Is it bad to keep on praying the same prayer all over again?


This is a question about prayer. Is it bad to keep on praying the same prayer all over again? It could be from desperation, or it can be another reason. For example, you have a problem or worry you share with the Lord and you think that you are not getting any answers. Does this mean there is something that you haven't settled with God and that's why? Or maybe the way one prays is wrong. Sometimes I admit I only pray when I need Him, though there are times I also thank Him for the blessings that I receive. I want to seek council of my church friends, but I hesitate. They seem to give different answers, so I think I might be putting "too much pressure and desperation" (to myself or to God) for repetitive prayers.


One of the key attributes of a prayer is its sincerity. There are people who repeat prayers, but they are just rituals -- a series of words that they say. For example, Roman Catholicism is known for its designated prayers. They will pray the Lord's Prayer or one they call "Hail Mary" numerous times, but these prayers aren't from the person's heart. "And when you pray, do not use vain repetitions as the heathen do. For they think that they will be heard for their many words" (Matthew 6:7). A prayer is not an incantation or magical formula to gain something from God. Prayer is communication with the Almighty.

Now in times of need, you are likely to have a particular issue in the forefront. To talk with God about the issue repeatedly is not wrong. Jesus before his death prayed the same prayer repeatedly: Matthew 26:39, 42. Notice, "So He left them, went away again, and prayed the third time, saying the same words" (Matthew 26:44). Jesus' prayer was not a vain repetition; each prayer was a heartfelt plea.

Bringing a matter up repeatedly can show the strength of our desire. There is a parable in Luke 18:1-8 that we should consider. Luke tells us what the purpose of the parable is up front: It is to teach men to always pray and not to give up.

The parable uses a widow who need justice but who must plead her case before an unjust judge. A widow is used because such women were often had no one to defend their cause (Exodus 22:22-24; Deuteronomy 27:19). Because the judge doesn’t fear God, arguments from the law concerning what is the right thing to do will not persuade him to give justice. The Law commanded judges to defend the helpless (Isaiah 1:17; Jeremiah 22:3), but that would not impact this man. Because he doesn’t respect men, emotional arguments based on sympathy for a fellow human will not sway him. But one thing will break down his armor – her persistent plea that he do something. Because of his selfish desire not to be bothered by this woman, he will grant what she wants so he will no longer have to listen to her.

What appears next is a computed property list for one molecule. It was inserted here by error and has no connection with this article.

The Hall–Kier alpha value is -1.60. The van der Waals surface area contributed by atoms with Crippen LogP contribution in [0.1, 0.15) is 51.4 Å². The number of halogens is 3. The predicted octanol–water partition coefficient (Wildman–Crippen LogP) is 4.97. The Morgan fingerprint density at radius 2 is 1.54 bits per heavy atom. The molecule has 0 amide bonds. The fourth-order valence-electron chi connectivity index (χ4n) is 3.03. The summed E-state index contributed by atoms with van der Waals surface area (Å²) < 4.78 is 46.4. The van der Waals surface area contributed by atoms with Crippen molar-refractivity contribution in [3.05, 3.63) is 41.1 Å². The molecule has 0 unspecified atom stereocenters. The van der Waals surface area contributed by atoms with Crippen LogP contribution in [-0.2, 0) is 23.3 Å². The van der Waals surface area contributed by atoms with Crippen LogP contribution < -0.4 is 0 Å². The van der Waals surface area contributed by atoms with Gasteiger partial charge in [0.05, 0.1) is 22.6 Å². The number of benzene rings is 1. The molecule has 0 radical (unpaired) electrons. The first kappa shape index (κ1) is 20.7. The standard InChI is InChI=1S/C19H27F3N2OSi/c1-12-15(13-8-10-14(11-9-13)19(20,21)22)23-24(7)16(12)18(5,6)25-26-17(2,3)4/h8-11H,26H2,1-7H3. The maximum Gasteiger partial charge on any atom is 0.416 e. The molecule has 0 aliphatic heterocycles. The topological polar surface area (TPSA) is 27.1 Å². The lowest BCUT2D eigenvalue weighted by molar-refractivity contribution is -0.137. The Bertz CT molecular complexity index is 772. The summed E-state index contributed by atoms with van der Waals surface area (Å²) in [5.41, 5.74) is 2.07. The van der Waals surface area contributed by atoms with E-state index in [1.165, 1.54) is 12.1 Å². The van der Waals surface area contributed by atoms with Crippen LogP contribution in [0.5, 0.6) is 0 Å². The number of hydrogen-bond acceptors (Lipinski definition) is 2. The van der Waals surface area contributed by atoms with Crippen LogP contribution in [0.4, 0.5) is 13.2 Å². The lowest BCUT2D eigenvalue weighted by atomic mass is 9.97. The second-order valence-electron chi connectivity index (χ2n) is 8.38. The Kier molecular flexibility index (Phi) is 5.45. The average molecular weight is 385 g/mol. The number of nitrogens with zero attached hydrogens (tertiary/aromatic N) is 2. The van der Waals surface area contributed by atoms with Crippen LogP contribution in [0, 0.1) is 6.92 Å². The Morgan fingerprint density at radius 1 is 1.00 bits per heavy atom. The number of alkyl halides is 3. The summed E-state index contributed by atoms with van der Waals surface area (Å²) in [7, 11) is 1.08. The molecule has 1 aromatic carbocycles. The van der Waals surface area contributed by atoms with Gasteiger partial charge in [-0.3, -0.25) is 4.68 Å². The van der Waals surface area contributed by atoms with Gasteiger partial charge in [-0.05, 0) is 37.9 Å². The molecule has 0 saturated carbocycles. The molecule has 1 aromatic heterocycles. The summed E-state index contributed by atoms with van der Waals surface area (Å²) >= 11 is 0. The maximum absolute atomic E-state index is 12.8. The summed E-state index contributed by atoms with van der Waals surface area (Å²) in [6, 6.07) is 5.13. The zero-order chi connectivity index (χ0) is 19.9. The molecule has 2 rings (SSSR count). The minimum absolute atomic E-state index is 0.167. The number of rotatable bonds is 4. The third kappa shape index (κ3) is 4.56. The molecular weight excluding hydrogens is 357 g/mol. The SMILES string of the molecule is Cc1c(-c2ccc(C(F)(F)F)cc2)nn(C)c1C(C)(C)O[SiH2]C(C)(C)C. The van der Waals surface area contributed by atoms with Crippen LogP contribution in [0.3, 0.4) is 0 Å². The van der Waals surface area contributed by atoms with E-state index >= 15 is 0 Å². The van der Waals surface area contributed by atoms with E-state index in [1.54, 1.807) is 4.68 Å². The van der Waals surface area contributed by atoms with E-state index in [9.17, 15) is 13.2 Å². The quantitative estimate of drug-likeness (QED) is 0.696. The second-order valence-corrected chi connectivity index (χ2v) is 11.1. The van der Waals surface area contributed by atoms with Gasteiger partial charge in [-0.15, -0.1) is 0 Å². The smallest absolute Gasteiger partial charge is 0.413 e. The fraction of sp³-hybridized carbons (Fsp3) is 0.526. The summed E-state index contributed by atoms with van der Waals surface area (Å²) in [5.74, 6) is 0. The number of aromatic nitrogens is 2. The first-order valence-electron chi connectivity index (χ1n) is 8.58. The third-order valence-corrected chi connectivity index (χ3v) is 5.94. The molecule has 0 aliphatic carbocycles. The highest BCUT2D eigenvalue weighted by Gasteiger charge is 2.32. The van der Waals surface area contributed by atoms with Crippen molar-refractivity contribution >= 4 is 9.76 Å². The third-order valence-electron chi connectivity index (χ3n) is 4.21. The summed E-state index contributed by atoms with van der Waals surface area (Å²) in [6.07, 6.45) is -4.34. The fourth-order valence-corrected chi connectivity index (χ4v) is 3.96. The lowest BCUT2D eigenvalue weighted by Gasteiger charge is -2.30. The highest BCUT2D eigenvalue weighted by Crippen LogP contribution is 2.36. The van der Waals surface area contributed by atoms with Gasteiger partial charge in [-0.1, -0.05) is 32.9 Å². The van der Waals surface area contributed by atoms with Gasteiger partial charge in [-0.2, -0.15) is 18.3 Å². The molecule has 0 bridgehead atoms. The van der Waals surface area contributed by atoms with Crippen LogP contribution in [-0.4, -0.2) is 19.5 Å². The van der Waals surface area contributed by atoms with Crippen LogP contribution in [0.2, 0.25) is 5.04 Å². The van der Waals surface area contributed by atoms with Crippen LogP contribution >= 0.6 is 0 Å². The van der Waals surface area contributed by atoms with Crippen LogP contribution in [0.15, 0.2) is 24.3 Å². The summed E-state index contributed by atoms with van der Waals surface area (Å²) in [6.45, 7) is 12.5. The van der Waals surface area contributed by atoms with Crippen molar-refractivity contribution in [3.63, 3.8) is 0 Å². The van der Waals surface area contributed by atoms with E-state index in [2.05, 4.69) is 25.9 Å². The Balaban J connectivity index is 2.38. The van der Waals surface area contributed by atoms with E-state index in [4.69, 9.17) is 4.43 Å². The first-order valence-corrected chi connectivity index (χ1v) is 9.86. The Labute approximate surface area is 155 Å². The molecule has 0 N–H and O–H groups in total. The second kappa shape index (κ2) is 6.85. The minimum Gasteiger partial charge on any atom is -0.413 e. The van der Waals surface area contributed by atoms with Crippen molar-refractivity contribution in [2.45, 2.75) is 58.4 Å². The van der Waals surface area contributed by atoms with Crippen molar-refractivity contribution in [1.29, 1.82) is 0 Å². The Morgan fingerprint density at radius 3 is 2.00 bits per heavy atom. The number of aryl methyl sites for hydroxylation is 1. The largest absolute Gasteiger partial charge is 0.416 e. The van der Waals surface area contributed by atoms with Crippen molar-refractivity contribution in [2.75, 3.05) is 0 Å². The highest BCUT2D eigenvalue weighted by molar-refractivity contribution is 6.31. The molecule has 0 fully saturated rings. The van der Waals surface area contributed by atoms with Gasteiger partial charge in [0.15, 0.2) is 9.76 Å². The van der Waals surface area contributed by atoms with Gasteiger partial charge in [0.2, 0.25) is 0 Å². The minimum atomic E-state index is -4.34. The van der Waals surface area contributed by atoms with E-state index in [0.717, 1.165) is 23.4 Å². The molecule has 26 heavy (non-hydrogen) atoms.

This parable teaches by contrast. The judge in the parable is unjust, but God in heaven is just (Job 34:10-12). If an unjust judge will listen to a plea from one he despises simply because she is persistent, then what would a reasonable person expect from God when the many He loves come before him? It may appear to us that He is delaying as God acts patiently with sinners (II Peter 3:9). But He will not delay justice forever. When the appropriate time comes, God will act quickly.

Thus we too should be persistent in our prayers (I Thessalonians 5:17; Ephesians 6:18; Romans 12:12), not from a motivation of breaking down God’s resistance but from knowing that God will answer our sincere prayers (Colossians 4:2).

Prayer is a direct expression of faith. Because we bring our problems before God, we demonstrate our belief that God is able to solve them and will solve them. Yet, Jesus wonders if his followers would be able to retain their faith and their persistence in prayer all the way to the end (I Peter 4:7; Hebrews 3:14).

When you pray you must remember that God answers as He sees best and according to His time line. Too often we want answers right now because we are too impatient. Too often we don't see what other things need to be done or how what we want must be balanced with the needs of others. See Unanswered Prayers for a discussion of this.

Not all prayers are answered. There are people who pray, but they don't really expect an answer. "But let him ask in faith, with no doubting, for he who doubts is like a wave of the sea driven and tossed by the wind. For let not that man suppose that he will receive anything from the Lord; he is a double-minded man, unstable in all his ways" (James 1:6-8). For others, they pray for things that are not right. "You ask and do not receive, because you ask amiss, that you may spend it on your pleasures" (James 4:3).